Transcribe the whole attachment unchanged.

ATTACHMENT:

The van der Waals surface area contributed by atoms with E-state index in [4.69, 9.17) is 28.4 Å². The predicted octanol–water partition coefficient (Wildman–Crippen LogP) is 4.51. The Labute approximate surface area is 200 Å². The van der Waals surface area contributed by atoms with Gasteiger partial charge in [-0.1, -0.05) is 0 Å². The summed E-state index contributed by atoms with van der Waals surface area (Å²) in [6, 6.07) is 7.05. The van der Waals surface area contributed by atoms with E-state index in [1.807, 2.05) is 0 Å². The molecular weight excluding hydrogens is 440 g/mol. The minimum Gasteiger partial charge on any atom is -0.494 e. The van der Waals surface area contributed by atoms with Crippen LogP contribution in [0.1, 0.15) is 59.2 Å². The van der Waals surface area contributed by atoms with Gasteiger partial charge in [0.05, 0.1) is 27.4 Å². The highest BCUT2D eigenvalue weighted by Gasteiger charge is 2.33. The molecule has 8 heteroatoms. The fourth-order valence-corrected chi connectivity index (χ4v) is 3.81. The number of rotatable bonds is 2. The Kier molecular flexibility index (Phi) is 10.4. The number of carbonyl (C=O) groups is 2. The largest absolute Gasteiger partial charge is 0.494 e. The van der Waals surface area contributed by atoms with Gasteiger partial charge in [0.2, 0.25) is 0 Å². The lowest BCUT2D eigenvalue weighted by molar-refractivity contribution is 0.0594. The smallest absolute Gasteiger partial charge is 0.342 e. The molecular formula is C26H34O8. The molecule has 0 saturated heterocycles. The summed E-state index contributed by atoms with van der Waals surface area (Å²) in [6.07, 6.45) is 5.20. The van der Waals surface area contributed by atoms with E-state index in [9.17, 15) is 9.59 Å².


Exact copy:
The van der Waals surface area contributed by atoms with E-state index in [4.69, 9.17) is 28.4 Å². The predicted octanol–water partition coefficient (Wildman–Crippen LogP) is 4.51. The Labute approximate surface area is 200 Å². The van der Waals surface area contributed by atoms with Gasteiger partial charge in [-0.1, -0.05) is 0 Å². The summed E-state index contributed by atoms with van der Waals surface area (Å²) in [6, 6.07) is 7.05. The van der Waals surface area contributed by atoms with E-state index in [1.807, 2.05) is 0 Å². The molecular weight excluding hydrogens is 440 g/mol. The minimum Gasteiger partial charge on any atom is -0.494 e. The van der Waals surface area contributed by atoms with Crippen LogP contribution in [0.1, 0.15) is 59.2 Å². The van der Waals surface area contributed by atoms with Gasteiger partial charge in [0.05, 0.1) is 27.4 Å². The highest BCUT2D eigenvalue weighted by Gasteiger charge is 2.33. The molecule has 8 heteroatoms. The fourth-order valence-corrected chi connectivity index (χ4v) is 3.81. The number of rotatable bonds is 2. The Kier molecular flexibility index (Phi) is 10.4. The number of carbonyl (C=O) groups is 2. The largest absolute Gasteiger partial charge is 0.494 e. The van der Waals surface area contributed by atoms with Gasteiger partial charge in [0.2, 0.25) is 0 Å². The lowest BCUT2D eigenvalue weighted by molar-refractivity contribution is 0.0594. The smallest absolute Gasteiger partial charge is 0.342 e. The molecular formula is C26H34O8. The molecule has 0 saturated heterocycles. The summed E-state index contributed by atoms with van der Waals surface area (Å²) in [6.07, 6.45) is 5.20. The van der Waals surface area contributed by atoms with E-state index in [9.17, 15) is 9.59 Å².